UTPA President Robert S. Nelsen described Latina Day as special.
"There are very special days -- there are birthdays, there's Christmas -- but for me, personally, this day is the most moving day, to see mothers and daughters here at our University, to see mothers helping their daughters to become the next leaders of America ... and take us to the next level," he said.
Nelsen called the support important for their daughters as they pursued higher education and entered STEM (science, technology, engineering and mathematics) or other fields.
"So, to the mothers who are here today, we need you to help us, we need you to support us, we need you to support your daughters. As you are here today, please celebrate what you are accomplishing and what it means," he said. "Today we celebrate you."
Latina Day, which brought nearly 400 Region One GEAR UP ninth grade students and their mothers or other mentors to campus Oct. 9, is dedicated to celebrating and promoting women in STEM. The mother/daughter teams heard inspiring stories from prominent, successful women, many of them Latinas and/or UTPA alumnae, in careers once exclusive to men. Latina Day's main sponsor is ExxonMobil; its contributing sponsors include IBM, Northrop Grumman and Xerox.
Before departing to breakout sessions across campus, guests heard from Alma Ortega-Johnson, area president, South Texas Region, Wells Fargo, who touted her bank being named the No. 1 bank for Latinas by the national publication Latina Magazine as well as Wells Fargo's support of education.
She told her story of growing up poor in Mexico, one of five children of parents who only had elementary school educations. She said she told her father early in life that she wanted to be an attorney.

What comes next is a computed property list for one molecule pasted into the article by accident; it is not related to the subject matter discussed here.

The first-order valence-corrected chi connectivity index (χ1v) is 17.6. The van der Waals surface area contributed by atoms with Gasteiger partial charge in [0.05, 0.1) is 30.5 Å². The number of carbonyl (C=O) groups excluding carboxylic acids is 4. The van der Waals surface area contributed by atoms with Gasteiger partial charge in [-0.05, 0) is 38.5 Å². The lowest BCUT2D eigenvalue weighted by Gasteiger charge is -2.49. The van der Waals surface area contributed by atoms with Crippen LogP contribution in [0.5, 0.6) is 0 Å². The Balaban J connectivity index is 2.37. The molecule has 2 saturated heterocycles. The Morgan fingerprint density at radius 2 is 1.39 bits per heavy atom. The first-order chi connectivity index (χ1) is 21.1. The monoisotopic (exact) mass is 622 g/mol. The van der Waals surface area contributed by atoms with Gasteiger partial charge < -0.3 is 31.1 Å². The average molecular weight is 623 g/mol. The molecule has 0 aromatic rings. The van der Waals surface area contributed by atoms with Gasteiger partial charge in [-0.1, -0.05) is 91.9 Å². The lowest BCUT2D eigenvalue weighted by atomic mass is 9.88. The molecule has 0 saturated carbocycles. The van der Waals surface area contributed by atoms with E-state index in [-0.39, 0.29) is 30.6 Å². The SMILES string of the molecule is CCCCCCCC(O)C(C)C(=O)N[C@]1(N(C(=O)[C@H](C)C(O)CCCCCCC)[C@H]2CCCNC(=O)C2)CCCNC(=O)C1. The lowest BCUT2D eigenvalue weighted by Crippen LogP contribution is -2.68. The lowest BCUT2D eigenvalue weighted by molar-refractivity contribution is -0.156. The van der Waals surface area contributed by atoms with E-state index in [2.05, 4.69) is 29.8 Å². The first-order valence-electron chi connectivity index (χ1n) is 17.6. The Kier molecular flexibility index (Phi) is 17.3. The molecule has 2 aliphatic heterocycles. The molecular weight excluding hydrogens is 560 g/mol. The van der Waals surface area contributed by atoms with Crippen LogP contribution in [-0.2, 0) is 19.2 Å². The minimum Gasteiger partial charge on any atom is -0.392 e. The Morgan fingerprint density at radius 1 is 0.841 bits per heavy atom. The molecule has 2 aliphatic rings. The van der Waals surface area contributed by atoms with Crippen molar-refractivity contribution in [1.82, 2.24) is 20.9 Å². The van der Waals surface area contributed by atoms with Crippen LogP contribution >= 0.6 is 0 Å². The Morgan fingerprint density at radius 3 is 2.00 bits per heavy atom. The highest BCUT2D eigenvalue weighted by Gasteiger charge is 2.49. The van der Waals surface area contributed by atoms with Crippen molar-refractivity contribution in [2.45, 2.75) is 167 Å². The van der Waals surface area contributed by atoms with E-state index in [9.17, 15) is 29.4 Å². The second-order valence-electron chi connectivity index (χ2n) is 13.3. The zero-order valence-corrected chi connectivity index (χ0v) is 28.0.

"To be honest with you, I didn't have a clue what an attorney was," she said. "What I really meant is that I wanted to have a college degree, because it was clear to me that was the only way for me to improve the quality of life."
She said her mother helped her financially with the "allowance" money given to her mother by her father, who did not want his daughter to obtain higher education. While in college, she worked in a Mexican bank at a minimum wage job under supervisors who did not readily support employees who were also going to school full time. She said the bank eventually demoted her to its lowest position because she remained in school.
"I didn't mind cleaning the bank. It was an honorable job and I wanted to finish school. All that was important for me was to graduate from college," said Ortega-Johnson, who went on after graduation to fill leadership positions with Wells Fargo. "I am so happy to see so many Latinas advancing in Wells Fargo because we can definitely bring diverse backgrounds, different cultures and language. We (Latinas) can make any company to be so successful."
She asked the mothers to grab their daughters by the hand and tell each other, "We are going to take advantage of this together. Give each other a really tight hug, hug them because your daughters really need your support...the next time will be the hug of accomplishment at your graduation."
The high school girls and their mothers joined forces to build an egg pod during "Can An Egg Fly," sponsored by Raytheon Corporation, one of the numerous breakout sessions presented during Latina Day.